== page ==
[Beowulf] ethernet bonding performance comparison "802.3ad" vs Adaptive Load Balancing

Galen Arnold arnoldg at ncsa.uiuc.edu
Wed Sep 17 07:59:44 PDT 2008

Here's another approach at saturating a network link using a client that works on a variety of os platforms:

   Site Manager -> Transfer settings -> Maximum number of connections [10]

It helps if you have a number of not-small [> 10MB] files laying around in a test directory.


Galen Arnold
system engineer

----- Original Message -----
From: "Diego M. Vadell" <dvadell at linuxclusters.com.ar>
To: beowulf at beowulf.org
Cc: "Rahul Nabar" <rpnabar at gmail.com>
Sent: Monday, September 15, 2008 8:42:36 PM GMT -06:00 US/Canada Central
Subject: Re: [Beowulf] ethernet bonding performance comparison "802.3ad" vs Adaptive Load Balancing

On Monday 08 September 2008 21:30:03 Rahul Nabar wrote:
> I was experimenting with using channel bonding my twin eth ports to
> get a combined bandwidth of (close to) 2 Gbps. The two relevant modes
> were 4 (802.3ad) and 6 (alb=Adaptive Load Balancing). I was trying to
> compare performance for both.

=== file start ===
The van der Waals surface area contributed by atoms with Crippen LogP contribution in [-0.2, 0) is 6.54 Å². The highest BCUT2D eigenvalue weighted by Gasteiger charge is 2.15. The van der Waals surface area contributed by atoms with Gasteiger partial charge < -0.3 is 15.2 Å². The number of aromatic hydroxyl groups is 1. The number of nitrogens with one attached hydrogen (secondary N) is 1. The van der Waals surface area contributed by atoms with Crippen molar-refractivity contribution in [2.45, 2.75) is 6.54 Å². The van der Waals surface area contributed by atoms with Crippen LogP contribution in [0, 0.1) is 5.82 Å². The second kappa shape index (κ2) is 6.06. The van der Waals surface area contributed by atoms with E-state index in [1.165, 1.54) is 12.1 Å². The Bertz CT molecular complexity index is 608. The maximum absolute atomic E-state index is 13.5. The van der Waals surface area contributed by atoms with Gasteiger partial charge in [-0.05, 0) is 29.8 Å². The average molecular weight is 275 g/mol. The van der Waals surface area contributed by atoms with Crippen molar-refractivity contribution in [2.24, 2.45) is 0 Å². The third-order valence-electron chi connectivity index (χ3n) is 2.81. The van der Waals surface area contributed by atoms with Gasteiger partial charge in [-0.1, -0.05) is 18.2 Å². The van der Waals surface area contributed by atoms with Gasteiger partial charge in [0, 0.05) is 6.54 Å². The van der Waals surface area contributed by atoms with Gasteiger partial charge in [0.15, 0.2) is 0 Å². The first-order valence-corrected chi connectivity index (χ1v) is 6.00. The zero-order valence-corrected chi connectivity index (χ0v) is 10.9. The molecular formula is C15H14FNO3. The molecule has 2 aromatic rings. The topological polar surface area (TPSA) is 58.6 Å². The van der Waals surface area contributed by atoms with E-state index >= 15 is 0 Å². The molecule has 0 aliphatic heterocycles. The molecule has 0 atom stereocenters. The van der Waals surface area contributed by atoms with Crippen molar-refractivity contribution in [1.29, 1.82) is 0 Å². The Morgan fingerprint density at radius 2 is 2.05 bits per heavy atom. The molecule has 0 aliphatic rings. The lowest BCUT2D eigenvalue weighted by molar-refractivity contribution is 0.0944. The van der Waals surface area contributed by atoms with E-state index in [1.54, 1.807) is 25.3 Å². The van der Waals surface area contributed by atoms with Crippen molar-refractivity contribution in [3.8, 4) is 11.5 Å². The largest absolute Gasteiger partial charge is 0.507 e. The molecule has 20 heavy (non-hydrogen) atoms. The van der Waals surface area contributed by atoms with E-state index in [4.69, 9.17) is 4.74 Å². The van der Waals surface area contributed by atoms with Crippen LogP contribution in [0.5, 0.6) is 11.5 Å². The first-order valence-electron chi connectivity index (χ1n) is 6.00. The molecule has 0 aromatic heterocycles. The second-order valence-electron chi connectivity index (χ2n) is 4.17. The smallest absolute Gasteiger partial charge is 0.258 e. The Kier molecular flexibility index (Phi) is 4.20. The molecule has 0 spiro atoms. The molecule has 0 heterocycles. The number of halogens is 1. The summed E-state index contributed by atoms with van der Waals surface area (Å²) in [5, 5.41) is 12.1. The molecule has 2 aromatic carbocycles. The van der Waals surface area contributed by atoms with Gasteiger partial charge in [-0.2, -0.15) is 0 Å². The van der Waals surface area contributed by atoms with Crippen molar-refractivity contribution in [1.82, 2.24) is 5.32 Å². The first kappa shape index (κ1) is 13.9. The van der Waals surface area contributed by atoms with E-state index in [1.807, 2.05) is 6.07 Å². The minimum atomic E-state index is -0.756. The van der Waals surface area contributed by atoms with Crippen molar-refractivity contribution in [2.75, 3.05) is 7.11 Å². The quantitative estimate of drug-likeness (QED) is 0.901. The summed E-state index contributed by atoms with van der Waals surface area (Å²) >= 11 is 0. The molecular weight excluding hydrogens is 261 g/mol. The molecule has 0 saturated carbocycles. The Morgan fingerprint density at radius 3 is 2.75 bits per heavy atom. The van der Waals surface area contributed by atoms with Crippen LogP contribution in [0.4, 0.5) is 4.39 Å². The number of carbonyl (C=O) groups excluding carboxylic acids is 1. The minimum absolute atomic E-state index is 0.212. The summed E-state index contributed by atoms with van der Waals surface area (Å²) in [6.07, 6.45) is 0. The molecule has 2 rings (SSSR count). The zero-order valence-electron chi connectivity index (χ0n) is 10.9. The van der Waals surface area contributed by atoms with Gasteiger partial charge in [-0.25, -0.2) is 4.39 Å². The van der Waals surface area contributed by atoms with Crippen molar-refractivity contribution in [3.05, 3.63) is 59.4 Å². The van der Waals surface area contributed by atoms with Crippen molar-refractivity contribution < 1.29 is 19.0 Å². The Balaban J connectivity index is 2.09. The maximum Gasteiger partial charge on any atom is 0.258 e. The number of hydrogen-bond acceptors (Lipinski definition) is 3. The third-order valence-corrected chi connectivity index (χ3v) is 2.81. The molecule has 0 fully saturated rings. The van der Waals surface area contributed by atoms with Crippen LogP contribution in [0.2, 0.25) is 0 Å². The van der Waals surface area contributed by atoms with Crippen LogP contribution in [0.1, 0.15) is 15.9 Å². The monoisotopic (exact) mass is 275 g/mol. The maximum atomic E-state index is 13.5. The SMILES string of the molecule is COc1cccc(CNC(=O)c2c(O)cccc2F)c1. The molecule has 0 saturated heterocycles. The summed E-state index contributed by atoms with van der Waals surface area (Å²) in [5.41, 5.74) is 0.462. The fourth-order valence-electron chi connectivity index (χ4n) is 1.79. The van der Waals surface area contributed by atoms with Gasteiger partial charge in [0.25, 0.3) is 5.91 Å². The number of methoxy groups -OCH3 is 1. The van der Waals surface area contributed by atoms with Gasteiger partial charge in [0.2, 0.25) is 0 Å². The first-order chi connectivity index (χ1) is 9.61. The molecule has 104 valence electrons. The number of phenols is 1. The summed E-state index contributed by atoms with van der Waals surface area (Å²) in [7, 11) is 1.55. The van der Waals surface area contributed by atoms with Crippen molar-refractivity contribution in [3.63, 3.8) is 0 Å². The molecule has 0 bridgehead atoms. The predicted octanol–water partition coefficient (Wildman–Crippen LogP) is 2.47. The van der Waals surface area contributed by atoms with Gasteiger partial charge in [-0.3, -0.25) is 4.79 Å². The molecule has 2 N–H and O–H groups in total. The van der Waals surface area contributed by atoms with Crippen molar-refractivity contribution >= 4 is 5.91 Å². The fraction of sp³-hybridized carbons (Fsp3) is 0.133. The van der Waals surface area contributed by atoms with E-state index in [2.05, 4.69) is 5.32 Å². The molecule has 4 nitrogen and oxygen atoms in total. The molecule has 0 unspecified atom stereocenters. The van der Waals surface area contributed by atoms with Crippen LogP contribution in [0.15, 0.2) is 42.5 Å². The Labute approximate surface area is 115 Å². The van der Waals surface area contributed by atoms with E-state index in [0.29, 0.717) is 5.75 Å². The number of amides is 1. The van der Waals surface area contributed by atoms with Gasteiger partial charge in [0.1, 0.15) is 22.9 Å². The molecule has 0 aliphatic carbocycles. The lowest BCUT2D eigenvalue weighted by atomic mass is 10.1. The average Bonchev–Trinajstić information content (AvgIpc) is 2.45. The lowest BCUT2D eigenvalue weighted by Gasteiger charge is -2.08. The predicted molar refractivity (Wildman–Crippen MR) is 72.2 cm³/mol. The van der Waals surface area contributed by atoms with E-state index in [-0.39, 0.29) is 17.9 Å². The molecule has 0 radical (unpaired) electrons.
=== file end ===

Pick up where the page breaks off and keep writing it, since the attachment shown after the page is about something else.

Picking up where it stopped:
> Before running any sophisticated tests by netperf etc. I just tried to
> copy a large file via scp and timed the two file-copies.


   A month ago I spent an awful lot of time trying to debug something like 
that: I was trying to tune two linux boxes to make the perform better with a 
satellite link (700ms delay).

   turned out that ssh is not the right tool to test the network. From 

"SCP and the underlying SSH2 protocol implementation in OpenSSH is network 
performance limited by statically defined internal flow control buffers. 
These buffers often end up acting as a bottleneck for network throughput of 
SCP, especially on long and high bandwith network links. Modifying the ssh 
code to allow the buffers to be defined at run time eliminates this 
bottleneck. We have created a patch ..."

   I started testing with wget in one side and an apache in the other, and 
everything went back to what I expected.

   so my advice is: test the network with something else, but not ssh nor scp.

 -- Diego.

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